Men can be feminists -- but they shouldn't be

Male feminism too often acts like a Replacements button you can pin to your leather jacket, until someone asks what your favorite song from Tim is and you confess that you’ve never listened to the Replacements. It’s a way of saying, “I get it” without needing to actually get it or do the work of getting it.

Rebecca Solnit famously wrote in Men Explain Things to Me about the phenomenon of mansplaining—in which a man presumes to know more about a given subject than a female counterpart and condescendingly distills into a version she seemingly can understand. It’s the Bic for Her of academic discussions.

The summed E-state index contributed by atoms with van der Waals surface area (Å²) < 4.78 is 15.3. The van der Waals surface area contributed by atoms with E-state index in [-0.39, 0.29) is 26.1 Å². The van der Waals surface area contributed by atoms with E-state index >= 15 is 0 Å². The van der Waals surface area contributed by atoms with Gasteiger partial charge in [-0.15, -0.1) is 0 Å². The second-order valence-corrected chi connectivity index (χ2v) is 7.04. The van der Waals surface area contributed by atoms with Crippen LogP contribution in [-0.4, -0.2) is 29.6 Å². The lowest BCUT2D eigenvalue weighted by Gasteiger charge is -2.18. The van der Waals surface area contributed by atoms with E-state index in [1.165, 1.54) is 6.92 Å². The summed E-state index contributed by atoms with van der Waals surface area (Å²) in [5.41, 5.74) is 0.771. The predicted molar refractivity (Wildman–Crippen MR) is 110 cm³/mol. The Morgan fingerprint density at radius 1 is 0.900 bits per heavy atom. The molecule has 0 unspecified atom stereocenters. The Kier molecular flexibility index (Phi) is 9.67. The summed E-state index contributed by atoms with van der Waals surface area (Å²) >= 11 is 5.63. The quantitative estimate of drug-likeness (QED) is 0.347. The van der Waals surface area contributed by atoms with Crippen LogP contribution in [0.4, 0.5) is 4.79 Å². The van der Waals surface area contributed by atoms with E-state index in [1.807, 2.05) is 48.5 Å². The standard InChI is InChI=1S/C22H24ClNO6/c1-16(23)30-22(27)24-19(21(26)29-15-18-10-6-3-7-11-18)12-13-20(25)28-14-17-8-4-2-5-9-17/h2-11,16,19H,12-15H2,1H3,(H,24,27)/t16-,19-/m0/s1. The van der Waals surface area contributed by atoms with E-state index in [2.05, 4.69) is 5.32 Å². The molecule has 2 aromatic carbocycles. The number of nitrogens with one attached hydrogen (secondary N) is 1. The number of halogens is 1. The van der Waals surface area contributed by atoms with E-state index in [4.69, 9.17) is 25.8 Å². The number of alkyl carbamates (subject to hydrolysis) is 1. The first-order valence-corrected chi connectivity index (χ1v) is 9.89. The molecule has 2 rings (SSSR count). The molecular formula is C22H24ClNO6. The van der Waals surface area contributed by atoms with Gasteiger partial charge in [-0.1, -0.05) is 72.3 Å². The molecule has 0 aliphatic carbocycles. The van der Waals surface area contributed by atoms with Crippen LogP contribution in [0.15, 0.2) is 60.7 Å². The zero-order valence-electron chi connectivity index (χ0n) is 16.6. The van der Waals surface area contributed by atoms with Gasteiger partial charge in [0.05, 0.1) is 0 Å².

And too often, male feminism acts as another means for men to talk over women, explain gender issues to them, or invalidate their actual perspectives in their own movement. In New York Magazine’s The Cut, Kat Stoeffel explains that blogger and activist Charles Clymer has used his self-proclaimed feminism to silence female critics, arguing that they represent “the very worst of the feminist community.”

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